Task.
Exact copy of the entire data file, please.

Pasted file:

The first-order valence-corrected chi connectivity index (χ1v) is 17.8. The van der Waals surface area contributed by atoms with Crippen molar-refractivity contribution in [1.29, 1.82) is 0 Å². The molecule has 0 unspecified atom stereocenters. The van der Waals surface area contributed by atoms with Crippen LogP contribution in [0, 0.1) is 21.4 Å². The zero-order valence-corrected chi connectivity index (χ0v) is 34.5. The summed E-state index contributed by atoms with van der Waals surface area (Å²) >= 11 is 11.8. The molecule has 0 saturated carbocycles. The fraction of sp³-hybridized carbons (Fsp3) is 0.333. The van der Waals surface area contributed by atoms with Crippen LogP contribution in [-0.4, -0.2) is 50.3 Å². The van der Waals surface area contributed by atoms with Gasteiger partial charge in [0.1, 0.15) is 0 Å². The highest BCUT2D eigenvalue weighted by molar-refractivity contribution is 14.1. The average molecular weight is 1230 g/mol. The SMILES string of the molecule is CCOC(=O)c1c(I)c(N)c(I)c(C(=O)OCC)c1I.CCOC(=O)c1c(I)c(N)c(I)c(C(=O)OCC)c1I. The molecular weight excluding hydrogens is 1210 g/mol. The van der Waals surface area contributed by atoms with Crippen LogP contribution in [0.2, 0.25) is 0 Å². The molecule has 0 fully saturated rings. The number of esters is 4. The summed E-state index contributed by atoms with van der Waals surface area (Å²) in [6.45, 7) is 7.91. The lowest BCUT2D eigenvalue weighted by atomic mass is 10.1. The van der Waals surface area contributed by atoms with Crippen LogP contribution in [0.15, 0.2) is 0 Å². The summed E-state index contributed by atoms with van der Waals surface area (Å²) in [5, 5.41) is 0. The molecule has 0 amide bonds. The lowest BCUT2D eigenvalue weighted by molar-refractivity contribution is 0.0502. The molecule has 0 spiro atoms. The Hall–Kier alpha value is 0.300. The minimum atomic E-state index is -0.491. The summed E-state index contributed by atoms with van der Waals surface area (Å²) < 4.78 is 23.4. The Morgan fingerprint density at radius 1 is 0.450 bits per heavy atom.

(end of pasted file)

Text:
The first-order valence-corrected chi connectivity index (χ1v) is 17.8. The van der Waals surface area contributed by atoms with Crippen molar-refractivity contribution in [1.29, 1.82) is 0 Å². The molecule has 0 unspecified atom stereocenters. The van der Waals surface area contributed by atoms with Crippen LogP contribution in [0, 0.1) is 21.4 Å². The zero-order valence-corrected chi connectivity index (χ0v) is 34.5. The summed E-state index contributed by atoms with van der Waals surface area (Å²) >= 11 is 11.8. The molecule has 0 saturated carbocycles. The fraction of sp³-hybridized carbons (Fsp3) is 0.333. The van der Waals surface area contributed by atoms with Crippen LogP contribution in [-0.4, -0.2) is 50.3 Å². The van der Waals surface area contributed by atoms with Gasteiger partial charge in [0.1, 0.15) is 0 Å². The highest BCUT2D eigenvalue weighted by molar-refractivity contribution is 14.1. The average molecular weight is 1230 g/mol. The SMILES string of the molecule is CCOC(=O)c1c(I)c(N)c(I)c(C(=O)OCC)c1I.CCOC(=O)c1c(I)c(N)c(I)c(C(=O)OCC)c1I. The molecular weight excluding hydrogens is 1210 g/mol. The van der Waals surface area contributed by atoms with Crippen LogP contribution in [0.2, 0.25) is 0 Å². The molecule has 0 fully saturated rings. The number of esters is 4. The summed E-state index contributed by atoms with van der Waals surface area (Å²) in [6.45, 7) is 7.91. The lowest BCUT2D eigenvalue weighted by atomic mass is 10.1. The van der Waals surface area contributed by atoms with Crippen LogP contribution in [0.15, 0.2) is 0 Å². The summed E-state index contributed by atoms with van der Waals surface area (Å²) in [5, 5.41) is 0. The molecule has 0 amide bonds. The lowest BCUT2D eigenvalue weighted by molar-refractivity contribution is 0.0502. The molecule has 0 spiro atoms. The Hall–Kier alpha value is 0.300. The minimum atomic E-state index is -0.491. The summed E-state index contributed by atoms with van der Waals surface area (Å²) < 4.78 is 23.4. The Morgan fingerprint density at radius 1 is 0.450 bits per heavy atom.